African Meeting House
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The African Meeting House, also known variously as First African Baptist Church, First Independent Baptist Church and the Belknap Street Church, was built in 1806 and is now the oldest black church edifice still standing in the United States. It is located in the Beacon Hill neighborhood of Boston, Massachusetts, adjacent to the African American Abiel Smith School. It is a National Historic Landmark.
- also known as African Meetinghouse; First African Baptist Church; African Baptist Church Society; African Meeting House, Boston
- part of Boston, Massachusetts
Printed encyclopedias and other books with definitions for African Meeting House
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Massachusetts Encyclopedia (2008)
by Jennifer Herman
AFRICAN MEETING HOUSE The oldest black church in the United States is the African Meeting House located in Boston.
The African Meeting House was restored in 1987, and since 1964, it has served as a museum of African American ...
by Gerald D. Jaynes
Between 1805 and 1848, African Americans in Boston had established four separate churches; two were Baptist (including the African Meeting House), and two were African Methodist. Prior to the establishment of these churches, blacks had ...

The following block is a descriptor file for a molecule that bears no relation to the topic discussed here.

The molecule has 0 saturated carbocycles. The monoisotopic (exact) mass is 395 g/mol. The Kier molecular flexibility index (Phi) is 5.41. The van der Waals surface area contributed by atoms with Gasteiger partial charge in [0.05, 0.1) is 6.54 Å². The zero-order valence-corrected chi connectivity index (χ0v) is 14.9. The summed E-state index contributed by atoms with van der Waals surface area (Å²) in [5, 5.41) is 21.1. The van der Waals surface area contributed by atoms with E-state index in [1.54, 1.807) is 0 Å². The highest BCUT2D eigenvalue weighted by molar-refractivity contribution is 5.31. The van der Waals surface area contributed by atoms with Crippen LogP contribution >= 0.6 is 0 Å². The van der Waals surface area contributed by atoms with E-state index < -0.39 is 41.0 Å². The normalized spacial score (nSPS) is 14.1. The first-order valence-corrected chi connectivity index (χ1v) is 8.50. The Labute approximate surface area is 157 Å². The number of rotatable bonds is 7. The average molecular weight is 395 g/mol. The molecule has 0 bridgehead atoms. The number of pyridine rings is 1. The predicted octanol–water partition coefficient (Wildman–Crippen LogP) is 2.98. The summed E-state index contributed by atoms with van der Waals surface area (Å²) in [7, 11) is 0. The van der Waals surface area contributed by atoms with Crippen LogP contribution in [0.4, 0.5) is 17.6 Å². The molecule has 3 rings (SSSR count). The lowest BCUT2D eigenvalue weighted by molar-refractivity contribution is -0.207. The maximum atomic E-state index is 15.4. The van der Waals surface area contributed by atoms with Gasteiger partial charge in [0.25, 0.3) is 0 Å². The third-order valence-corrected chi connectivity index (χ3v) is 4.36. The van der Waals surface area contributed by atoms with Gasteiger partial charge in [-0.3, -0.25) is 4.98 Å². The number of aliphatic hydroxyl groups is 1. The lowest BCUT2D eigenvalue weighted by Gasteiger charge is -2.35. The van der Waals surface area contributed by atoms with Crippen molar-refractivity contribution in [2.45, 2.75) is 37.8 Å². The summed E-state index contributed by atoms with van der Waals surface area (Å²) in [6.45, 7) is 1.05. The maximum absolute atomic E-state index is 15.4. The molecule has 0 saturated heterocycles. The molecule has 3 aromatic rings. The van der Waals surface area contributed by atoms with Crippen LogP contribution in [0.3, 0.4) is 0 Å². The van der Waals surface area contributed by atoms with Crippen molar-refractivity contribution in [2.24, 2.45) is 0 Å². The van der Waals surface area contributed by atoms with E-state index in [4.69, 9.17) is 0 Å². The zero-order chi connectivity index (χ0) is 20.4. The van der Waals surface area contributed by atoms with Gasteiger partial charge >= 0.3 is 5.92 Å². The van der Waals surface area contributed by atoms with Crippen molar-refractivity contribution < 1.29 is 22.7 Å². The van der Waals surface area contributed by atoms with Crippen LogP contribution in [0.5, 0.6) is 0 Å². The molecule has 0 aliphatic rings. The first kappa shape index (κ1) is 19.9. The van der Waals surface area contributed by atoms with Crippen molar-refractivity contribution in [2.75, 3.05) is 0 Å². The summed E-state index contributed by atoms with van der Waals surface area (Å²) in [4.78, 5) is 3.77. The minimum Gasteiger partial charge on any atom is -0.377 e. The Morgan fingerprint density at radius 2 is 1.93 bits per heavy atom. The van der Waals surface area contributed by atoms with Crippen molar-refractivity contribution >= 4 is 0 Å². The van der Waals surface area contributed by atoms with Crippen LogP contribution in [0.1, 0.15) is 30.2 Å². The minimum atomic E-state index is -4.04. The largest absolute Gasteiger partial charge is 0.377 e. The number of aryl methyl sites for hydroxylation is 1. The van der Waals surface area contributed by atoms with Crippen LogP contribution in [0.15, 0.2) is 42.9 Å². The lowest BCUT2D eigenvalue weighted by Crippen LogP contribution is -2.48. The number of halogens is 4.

The African Meeting House, the first Negro church in Boston and in New England organized. The building for this church which is said to have been erected entirely by Negro labor, was in Smith Court, off Belknap Street. It is now known as the ...
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- African Meeting House
Photo credit: City of Boston Archives
- African Meeting House
The African Meeting House in Boston, a national landmark (1806). Boston was home to one of the largest groups of free blacks in the early 19th century. However, blacks were still forbidden from sitting among whites in church. Thomas Paul, an African-American preacher, started Boston's first all-black worship services at Faneuil Hall. The service quickly became popular, and a meeting house was built to house the new congregation. The building became a symbol for abolitionists prior to the Civil War, and it became the home of the New England Anti-Slavery Society, which published The Liberator, a popular abolitionist paper. Frederick Douglass recuited black soldiers for the Civil War here.
Photo credit: Teemu008
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